October 12, 2012, by Roland Hemming
Living in Britain, I am in a country steeped in history. A friend of mine’s house was built before a European even “discovered” America, and we are so used to things just being old that we don’t get excited about it.
U.S. writer Bill Bryson noted that there were more, older buildings in the tiny village he lived in Derbyshire than in the whole of Iowa, where he was born.
But like most people, I don’t get involved with history that much, what with working in a forward thinking, technological industry. The equipment changes all the time, companies come and go; people move around and move on. Or so I thought…
A few years ago, a consultancy project led me to southwest London to a company called RG Jones. When wanting some brief details about them, I asked how old the company was. “We are 80 years old this year,” was the reply.
I couldn’t believe it.1926! Did the professional sound industry really exist in 1926? Who needed a PA system back then, and what for? What were the venues? After all, The Eagles didn’t start touring until some time just after that.
So then I was told the story, and like many stories of successful businesses, it all started a bit by accident. In 1926, Reginald Geoffrey Jones worked as a salesman for Milton Products. He worked in a busy market street where he experienced great difficulty competing with the noise level from all the other market traders.
His solution was to use amplified sound. He attached two large horn loudspeakers to the top of his van, so he could be heard through a microphone connected to an amplifier, projecting his sales pitch above all the others.
He then discovered that others wanted to use his PA system, and was soon making more money from hiring than he made from his work with Milton.
This quickly led him into the world of professional audio—launching his career as one of the great pioneers of sound reinforcement in the UK. Within a few years RG Jones had set up in his own business and had established the company in both the rental and sound installation market.
Later, he built his first recording studio in the back room of a house in the grounds of Morden Manor. This studio went on to be one the most well-known independent studios in history; boasting clients such as The Rolling Stones and The Who.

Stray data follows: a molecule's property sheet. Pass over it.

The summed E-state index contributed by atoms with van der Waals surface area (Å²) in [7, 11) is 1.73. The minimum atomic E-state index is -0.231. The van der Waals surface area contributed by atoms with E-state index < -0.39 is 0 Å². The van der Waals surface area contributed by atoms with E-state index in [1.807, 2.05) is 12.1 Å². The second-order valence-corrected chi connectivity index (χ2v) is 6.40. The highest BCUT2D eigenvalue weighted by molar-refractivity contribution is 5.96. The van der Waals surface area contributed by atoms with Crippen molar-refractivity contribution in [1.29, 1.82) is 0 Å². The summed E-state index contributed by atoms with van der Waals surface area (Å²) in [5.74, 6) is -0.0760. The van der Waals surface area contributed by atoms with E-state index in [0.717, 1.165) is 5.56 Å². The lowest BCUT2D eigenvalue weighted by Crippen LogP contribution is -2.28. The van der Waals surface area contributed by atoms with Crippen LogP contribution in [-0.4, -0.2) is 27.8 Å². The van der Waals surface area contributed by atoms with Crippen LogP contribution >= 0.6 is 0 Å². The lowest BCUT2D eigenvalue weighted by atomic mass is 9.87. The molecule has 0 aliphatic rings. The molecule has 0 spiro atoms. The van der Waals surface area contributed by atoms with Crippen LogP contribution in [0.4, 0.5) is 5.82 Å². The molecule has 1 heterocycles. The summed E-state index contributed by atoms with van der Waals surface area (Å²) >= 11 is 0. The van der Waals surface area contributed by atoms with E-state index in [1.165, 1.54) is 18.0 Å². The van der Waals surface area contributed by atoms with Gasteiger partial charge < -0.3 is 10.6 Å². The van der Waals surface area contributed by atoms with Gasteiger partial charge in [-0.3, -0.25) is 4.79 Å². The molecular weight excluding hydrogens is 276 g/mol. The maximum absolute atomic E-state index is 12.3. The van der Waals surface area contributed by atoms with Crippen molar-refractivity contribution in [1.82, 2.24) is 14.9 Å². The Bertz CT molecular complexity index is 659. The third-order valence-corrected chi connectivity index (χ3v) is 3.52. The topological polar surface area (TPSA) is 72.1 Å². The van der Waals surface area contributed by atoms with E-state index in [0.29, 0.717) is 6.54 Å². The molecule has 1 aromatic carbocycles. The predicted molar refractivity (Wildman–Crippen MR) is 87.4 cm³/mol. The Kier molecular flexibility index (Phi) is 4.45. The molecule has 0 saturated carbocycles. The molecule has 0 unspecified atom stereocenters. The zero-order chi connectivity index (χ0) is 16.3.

The business grew and RG Jones was soon the preferred sound supplier and installer in the UK. During the Second World War, his mobile PA equipment was used by The Home Guard, The Red Cross and even in the docks at Liverpool for controlling the landing of thousands of American troops in preparation for the D-Day landings.
But the changing world of the recording market meant that the studio closed in 2001.
However, the other parts of the company have continued, and it seems the traditional feel and traditional clients have not gone away. RG Jones has worked on projects such as the VE Day and VJ Day celebrations, the Royal Fireworks for Prince Charles and Diana’s wedding, the Papal Visit in 1982, and Princess Diana’s funeral.
While the church installation market is nothing like the USA, RG Jones looks after a great number of these including St Paul’s and Westminster cathedrals.
Of course, these don’t have the same amount of equipment as some of the “super churches” we hear about, but St Paul’s, for example, has a BSS Soundweb network and a number of active line arrays.
Even today, if you are knighted by HM the Queen at Buckingham Palace, you will be called forward to kneel, using an RG Jones sound system. It also looks after the sound systems at Wimbledon tennis club and Lord’s Cricket Ground.
Reginald Jones died in 1987 having passed the company onto his son, Robin, and in 2004, he retired and sold the company to the management team—most of which had been with the company since Reginald had been alive. (Thankfully, they don’t use any of the original stock.)
However, one wonders what a rock concert would have been like of we had moved forward socially faster than we had moved technologically. We would have had intercom systems that you had to turn a handle on before you could speak, touring amplifiers with valves, punch cards to store the memories on effects processors, radio mic signal strength reported on ticker tape…
I tried to think if anyone else was doing amplified sound earlier than that. St. James and his brother St. John, two disciples of Jesus, were known for their loud voices, as was Polyphemus the one-eyed Cyclops from Homer’s Odyssey. Finally there’s Thor, but his repertoire was rather limited. Only Wagner and Black Sabbath need that amount of thunder.
Finally, if we were to go back in time to the early days of his company and talk to Reginald about professional audio, he would probably be telling us about this new type of loudspeaker that everyone was starting to use, and that it was transforming his work.
The loudspeaker in question is the “line array”— whatever happened to them?
Roland Hemming is an independent audio consultant and project manager based in London.